# Is one-time-pad still secure if the number of 1's in the key is revealed to the attacker?

For example, if $m = 10011$, $k = 11001$, $n=3$ (which is the number of 1's in k), $c = m \oplus k = 01010$. If $c$ and $n$ are revealed to the attacker, is this scheme still secure?

• Hint: what if you are given that $n = 1$? $n = 2$? How many keys does that rule out, and how many are left? (are they equiprobable?) Jul 7, 2015 at 19:38
• Heh, what about $n = 0$ :) If an attacker gains more knowledge about $k$ any cipher will be less secure, including OTP. Jul 7, 2015 at 22:50
• You definitely loose the information theoretic security. How bad it is depends on your $n$: In a bitstring of length $2x$ and hamming weight $x$, there are ${{2x}\choose{x}} \approx \frac{4^x}{\sqrt{\pi n}}$possibilities, which differs from the full $2^{2x}$ only by the denominator. However, the lower or higher values can give a lot of information about the key.
– tylo
Jul 8, 2015 at 12:56

However, your proposal violates these principles. Assuming the key size (and plaintext size) is $S$, then the number of possible keys is not $2^S$ (i.e., all the possible keys of length $S$, as in the regular OTP), but $\binom{S}{n}$, which is much less than $2^S$. This has the consequence that for a given message $m$, not all possible ciphertexts are equiprobable, or conversely, for a given ciphertext not all possible messages are equiprobable (in fact, some of them have no probability).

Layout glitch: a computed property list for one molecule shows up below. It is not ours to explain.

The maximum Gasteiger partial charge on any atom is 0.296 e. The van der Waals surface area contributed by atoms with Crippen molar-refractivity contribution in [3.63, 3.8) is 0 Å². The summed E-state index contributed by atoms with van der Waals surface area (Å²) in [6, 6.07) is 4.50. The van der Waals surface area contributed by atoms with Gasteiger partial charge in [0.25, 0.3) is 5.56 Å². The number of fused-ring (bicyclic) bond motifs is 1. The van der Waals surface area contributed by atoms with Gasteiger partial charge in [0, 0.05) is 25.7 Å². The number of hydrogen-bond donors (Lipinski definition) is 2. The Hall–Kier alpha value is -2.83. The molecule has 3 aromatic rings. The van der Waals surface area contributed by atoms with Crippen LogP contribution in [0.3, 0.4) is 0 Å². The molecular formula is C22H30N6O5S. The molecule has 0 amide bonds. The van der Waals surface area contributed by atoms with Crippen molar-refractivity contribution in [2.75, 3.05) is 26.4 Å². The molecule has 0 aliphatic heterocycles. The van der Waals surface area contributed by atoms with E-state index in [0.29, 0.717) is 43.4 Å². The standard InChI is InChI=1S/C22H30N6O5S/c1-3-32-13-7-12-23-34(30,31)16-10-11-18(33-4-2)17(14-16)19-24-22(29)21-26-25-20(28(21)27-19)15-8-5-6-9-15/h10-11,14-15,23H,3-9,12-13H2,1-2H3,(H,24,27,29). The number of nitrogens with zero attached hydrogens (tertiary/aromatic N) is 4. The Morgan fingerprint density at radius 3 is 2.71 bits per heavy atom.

Let's see it with your example. With regular OTP, for a length of 5 bits there are $2^5 = 32$ possible keys (as well as messages and ciphertexts). If an adversary gets $c$, there are 32 possible messages that correspond to that ciphertext. That is, the ciphertext is completely useless to the adversary. Now, in your proposal, for $n = 3$ there are $\binom{5}{3} = 10$ possible messages for a given ciphertext, since there are only 10 possible keys. The ciphertext $c$ and knowledge of $n$ makes possible to the adversary to deduce which 10 messages (out of the 32 possible) are related to the ciphertext. Therefore, he is gaining some knowledge about the original message.
• @JanLeo Sorry, that doesn't make any sense. The key should be of equal size than the ciphertext, therefore, $|k| = |c|$. And what is $r$? Jul 10, 2015 at 19:38
• @cygnusy Sorry, that is a mistake. I mean if $|c|=256$ and $|n|=128$, then $|k|=\binom{|c|}{|n|}>2^{128}$. Is it computationally secure? Why key space should be of equal size to the ciphertext space? I don't need perfect security. If the key space is super-polynomial, then it is computationally-secure, isn't it? Jul 11, 2015 at 7:31